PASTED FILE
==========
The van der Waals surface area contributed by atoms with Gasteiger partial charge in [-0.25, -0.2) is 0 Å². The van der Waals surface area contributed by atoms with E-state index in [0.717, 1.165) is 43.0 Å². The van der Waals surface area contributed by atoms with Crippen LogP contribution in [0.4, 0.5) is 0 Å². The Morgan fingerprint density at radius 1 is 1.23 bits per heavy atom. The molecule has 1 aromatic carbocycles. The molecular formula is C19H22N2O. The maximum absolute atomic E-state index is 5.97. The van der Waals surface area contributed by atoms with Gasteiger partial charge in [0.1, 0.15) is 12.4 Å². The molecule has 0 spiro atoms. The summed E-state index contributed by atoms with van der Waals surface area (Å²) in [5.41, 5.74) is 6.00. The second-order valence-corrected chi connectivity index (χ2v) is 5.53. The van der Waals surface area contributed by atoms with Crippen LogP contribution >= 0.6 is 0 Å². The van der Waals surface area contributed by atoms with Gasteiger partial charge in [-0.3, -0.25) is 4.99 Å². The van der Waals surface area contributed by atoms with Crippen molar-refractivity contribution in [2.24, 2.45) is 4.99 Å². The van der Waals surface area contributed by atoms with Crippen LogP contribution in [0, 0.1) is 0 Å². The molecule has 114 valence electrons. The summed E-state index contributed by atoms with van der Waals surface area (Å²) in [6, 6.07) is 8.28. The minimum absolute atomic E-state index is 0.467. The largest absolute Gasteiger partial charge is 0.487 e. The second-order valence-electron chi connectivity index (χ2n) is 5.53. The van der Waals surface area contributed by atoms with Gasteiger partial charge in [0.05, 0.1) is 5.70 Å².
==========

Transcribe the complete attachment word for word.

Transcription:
The van der Waals surface area contributed by atoms with Gasteiger partial charge in [-0.25, -0.2) is 0 Å². The van der Waals surface area contributed by atoms with E-state index in [0.717, 1.165) is 43.0 Å². The van der Waals surface area contributed by atoms with Crippen LogP contribution in [0.4, 0.5) is 0 Å². The Morgan fingerprint density at radius 1 is 1.23 bits per heavy atom. The molecule has 1 aromatic carbocycles. The molecular formula is C19H22N2O. The maximum absolute atomic E-state index is 5.97. The van der Waals surface area contributed by atoms with Gasteiger partial charge in [0.1, 0.15) is 12.4 Å². The molecule has 0 spiro atoms. The summed E-state index contributed by atoms with van der Waals surface area (Å²) in [5.41, 5.74) is 6.00. The second-order valence-corrected chi connectivity index (χ2v) is 5.53. The van der Waals surface area contributed by atoms with Crippen LogP contribution >= 0.6 is 0 Å². The van der Waals surface area contributed by atoms with Gasteiger partial charge in [-0.3, -0.25) is 4.99 Å². The van der Waals surface area contributed by atoms with Crippen molar-refractivity contribution in [2.24, 2.45) is 4.99 Å². The van der Waals surface area contributed by atoms with Crippen LogP contribution in [0, 0.1) is 0 Å². The molecule has 114 valence electrons. The summed E-state index contributed by atoms with van der Waals surface area (Å²) in [6, 6.07) is 8.28. The minimum absolute atomic E-state index is 0.467. The largest absolute Gasteiger partial charge is 0.487 e. The second-order valence-electron chi connectivity index (χ2n) is 5.53. The van der Waals surface area contributed by atoms with Gasteiger partial charge in [0.05, 0.1) is 5.70 Å².